Burns left the police force, having knocked his head against his superiors for much of his two decades as a patrolman, plainclothesman, and detective. He was about to start his new life as a middle school teacher when Simon proposed a collaboration. Simon’s book editor, John Sterling, suggested that the proper follow‑up to Homicide would be observing a drug corner in Baltimore for a year and depicting the story’s previously undocumented other side of addicts. Burns agreed to contribute, and the two settled on the intersection of West Baltimore’s Fayette and Monroe. For weeks, Burns spent his days gaining the confidence of dealers and users, while Simon worked at the newspaper before taking a second leave. “The badge can get you under that yellow tape, but it can’t get you into their shooting galleries and places like that,” Burns said. “I could sit down on the third floor of a shooting gallery with five or six guys pumping all around me, a prostitute working out in the bed over there, and have a conversation. Every once in a while, they take the syringe off [from behind] their ear, get a little hit, put it back on, and it would be a conversation where you knew that these people were aware of what was going on and how they had been sucked into this trap.” As he had in Homicide, Simon displayed a perceptive ear in deciphering the corner’s dialogue. He had to learn the appropriate jokes to laugh at, when to show concern, when to blend in, or when to pop up with a question. Homicide was heavily saturated with cop jargon—a red ball, a whodunit, dunkers. The Corner: A Year in the Life of an Inner-City Neighborhood was published in 1997 and introduced the reader to a new vocabulary, with words such as testers, the snake, and speedballs. The piercing narrative focused on the McCullough family and their efforts to function as a unit even as they dealt with the toll drugs extracted from them. Gary McCullough, the father, had been a businessman who fell into the throes of addiction once his marriage to Fran Boyd crumbled. Boyd, also addicted to drugs at the time, still tried mapping a better life for her sons. They included DeAndre McCullough, who, at the age of fifteen, had already begun peddling drugs. (DeAndre would go on to work on the set of The Wire and portray Lamar, Brother Mouzone’s dim associate, before his death at the age of thirty-five in 2012.) Some, including a few inside The Baltimore Sun, accused Simon of ennobling and romanticizing drug dealers and users. In truth, the book offered a voice to those who had been left behind as forgotten casualties of the war on drugs.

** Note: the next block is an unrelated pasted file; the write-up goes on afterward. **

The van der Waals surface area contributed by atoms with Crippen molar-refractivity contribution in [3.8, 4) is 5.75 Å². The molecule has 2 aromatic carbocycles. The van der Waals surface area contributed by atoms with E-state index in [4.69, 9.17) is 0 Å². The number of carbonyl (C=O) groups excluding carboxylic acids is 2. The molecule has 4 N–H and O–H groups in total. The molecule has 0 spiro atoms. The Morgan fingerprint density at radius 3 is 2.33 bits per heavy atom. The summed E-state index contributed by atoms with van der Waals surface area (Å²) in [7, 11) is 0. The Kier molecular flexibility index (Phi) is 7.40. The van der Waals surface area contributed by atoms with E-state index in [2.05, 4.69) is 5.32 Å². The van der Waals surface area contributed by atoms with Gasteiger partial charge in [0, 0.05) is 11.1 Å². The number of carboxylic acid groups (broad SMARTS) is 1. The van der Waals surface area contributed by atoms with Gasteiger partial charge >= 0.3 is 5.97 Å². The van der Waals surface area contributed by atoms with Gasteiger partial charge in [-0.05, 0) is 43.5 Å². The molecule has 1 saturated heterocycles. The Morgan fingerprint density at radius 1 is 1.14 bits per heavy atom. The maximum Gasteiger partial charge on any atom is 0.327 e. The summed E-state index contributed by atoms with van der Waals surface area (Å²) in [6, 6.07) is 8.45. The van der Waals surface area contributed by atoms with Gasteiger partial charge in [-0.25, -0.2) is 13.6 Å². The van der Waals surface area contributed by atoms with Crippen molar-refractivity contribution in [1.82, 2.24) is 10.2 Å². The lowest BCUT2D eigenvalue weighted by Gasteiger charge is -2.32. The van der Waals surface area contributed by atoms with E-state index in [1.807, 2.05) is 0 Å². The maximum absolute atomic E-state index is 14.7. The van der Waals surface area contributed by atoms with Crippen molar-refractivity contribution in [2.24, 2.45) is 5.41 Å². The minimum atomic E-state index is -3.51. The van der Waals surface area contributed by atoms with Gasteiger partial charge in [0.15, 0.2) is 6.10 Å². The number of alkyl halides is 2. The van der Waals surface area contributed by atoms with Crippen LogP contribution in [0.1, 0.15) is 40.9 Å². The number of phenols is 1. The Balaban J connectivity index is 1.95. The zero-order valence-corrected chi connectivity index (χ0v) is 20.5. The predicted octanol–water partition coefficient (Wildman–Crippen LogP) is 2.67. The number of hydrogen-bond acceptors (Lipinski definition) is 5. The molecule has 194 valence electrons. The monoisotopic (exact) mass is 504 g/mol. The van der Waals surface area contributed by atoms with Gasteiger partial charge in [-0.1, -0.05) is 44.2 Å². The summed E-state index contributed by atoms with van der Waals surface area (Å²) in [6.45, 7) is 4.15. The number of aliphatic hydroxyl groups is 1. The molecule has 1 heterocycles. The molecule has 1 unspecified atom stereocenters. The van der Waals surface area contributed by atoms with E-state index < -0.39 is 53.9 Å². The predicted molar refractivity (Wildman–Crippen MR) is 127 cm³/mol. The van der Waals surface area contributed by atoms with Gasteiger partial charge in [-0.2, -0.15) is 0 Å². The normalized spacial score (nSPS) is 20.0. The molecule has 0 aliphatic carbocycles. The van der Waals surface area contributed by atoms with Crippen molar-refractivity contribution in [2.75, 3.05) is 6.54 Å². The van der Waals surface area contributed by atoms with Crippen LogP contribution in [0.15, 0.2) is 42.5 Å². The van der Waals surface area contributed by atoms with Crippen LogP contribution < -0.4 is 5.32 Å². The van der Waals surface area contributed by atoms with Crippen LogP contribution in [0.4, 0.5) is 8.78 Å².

Simon originally did not think much of the deal when the Baltimore-born director Barry Levinson bought the rights to Homicide and plotted to develop it into a TV show for NBC. Simon passed on an offer to write the show’s pilot—he just hoped that a television show would help sell a few more copies of the book. He accepted a subsequent offer from showrunner Tom Fontana to write another episode and teamed with his college friend David Mills to author an episode that would premiere the show’s second season in 1994. The episode, titled “Bop Gun,” guest-starred Robin Williams and won a Writers Guild of America Award for Best Screenplay of an Episodic Drama. The experience left Simon unsated. Only half of what he and Mills had written, Simon estimated, prevailed in the final script. While Mills departed for Hollywood soon after, Simon returned to the newspaper, satisfied to spend the rest of his working days arguing with his feet up and bumming cigarettes off younger reporters. But the paper, his paper, started feeling more unfamiliar. It had been purchased in 1986 by the Times Mirror Company. Buyouts cut into the depth and experience of the newsroom. Simon felt that the new top editors placed an unwarranted emphasis on claiming journalism prizes rather than covering the mundane issues plaguing Baltimore.